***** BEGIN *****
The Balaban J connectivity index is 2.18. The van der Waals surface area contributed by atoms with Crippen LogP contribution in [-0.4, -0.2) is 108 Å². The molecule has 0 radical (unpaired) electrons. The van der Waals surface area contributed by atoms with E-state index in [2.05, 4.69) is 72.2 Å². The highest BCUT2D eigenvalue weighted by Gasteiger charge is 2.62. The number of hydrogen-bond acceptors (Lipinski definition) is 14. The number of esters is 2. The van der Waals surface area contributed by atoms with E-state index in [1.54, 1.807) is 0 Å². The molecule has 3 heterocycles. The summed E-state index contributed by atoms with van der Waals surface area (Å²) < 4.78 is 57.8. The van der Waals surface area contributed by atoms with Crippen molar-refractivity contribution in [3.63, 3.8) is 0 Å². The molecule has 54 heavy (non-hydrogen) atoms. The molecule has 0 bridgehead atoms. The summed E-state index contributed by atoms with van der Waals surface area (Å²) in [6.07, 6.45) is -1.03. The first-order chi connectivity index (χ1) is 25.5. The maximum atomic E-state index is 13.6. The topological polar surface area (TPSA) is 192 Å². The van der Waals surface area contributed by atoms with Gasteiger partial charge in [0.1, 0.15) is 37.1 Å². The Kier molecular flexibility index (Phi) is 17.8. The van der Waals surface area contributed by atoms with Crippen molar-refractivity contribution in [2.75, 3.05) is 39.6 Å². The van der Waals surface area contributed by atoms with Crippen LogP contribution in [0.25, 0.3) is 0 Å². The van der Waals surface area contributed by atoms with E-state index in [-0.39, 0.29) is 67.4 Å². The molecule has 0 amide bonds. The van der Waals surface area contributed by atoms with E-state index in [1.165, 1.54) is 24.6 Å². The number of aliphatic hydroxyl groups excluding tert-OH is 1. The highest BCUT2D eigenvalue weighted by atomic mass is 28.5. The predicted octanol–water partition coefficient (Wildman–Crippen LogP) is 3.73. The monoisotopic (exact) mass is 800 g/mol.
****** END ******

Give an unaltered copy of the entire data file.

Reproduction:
The Balaban J connectivity index is 2.18. The van der Waals surface area contributed by atoms with Crippen LogP contribution in [-0.4, -0.2) is 108 Å². The molecule has 0 radical (unpaired) electrons. The van der Waals surface area contributed by atoms with E-state index in [2.05, 4.69) is 72.2 Å². The highest BCUT2D eigenvalue weighted by Gasteiger charge is 2.62. The number of hydrogen-bond acceptors (Lipinski definition) is 14. The number of esters is 2. The van der Waals surface area contributed by atoms with E-state index in [1.54, 1.807) is 0 Å². The molecule has 3 heterocycles. The summed E-state index contributed by atoms with van der Waals surface area (Å²) < 4.78 is 57.8. The van der Waals surface area contributed by atoms with Crippen molar-refractivity contribution in [3.63, 3.8) is 0 Å². The molecule has 54 heavy (non-hydrogen) atoms. The molecule has 0 bridgehead atoms. The summed E-state index contributed by atoms with van der Waals surface area (Å²) in [6.07, 6.45) is -1.03. The first-order chi connectivity index (χ1) is 25.5. The maximum atomic E-state index is 13.6. The topological polar surface area (TPSA) is 192 Å². The van der Waals surface area contributed by atoms with Gasteiger partial charge in [0.1, 0.15) is 37.1 Å². The Kier molecular flexibility index (Phi) is 17.8. The van der Waals surface area contributed by atoms with Crippen molar-refractivity contribution in [2.75, 3.05) is 39.6 Å². The van der Waals surface area contributed by atoms with Crippen LogP contribution in [0.25, 0.3) is 0 Å². The van der Waals surface area contributed by atoms with E-state index in [-0.39, 0.29) is 67.4 Å². The molecule has 0 amide bonds. The van der Waals surface area contributed by atoms with E-state index in [1.165, 1.54) is 24.6 Å². The number of aliphatic hydroxyl groups excluding tert-OH is 1. The highest BCUT2D eigenvalue weighted by atomic mass is 28.5. The predicted octanol–water partition coefficient (Wildman–Crippen LogP) is 3.73. The monoisotopic (exact) mass is 800 g/mol.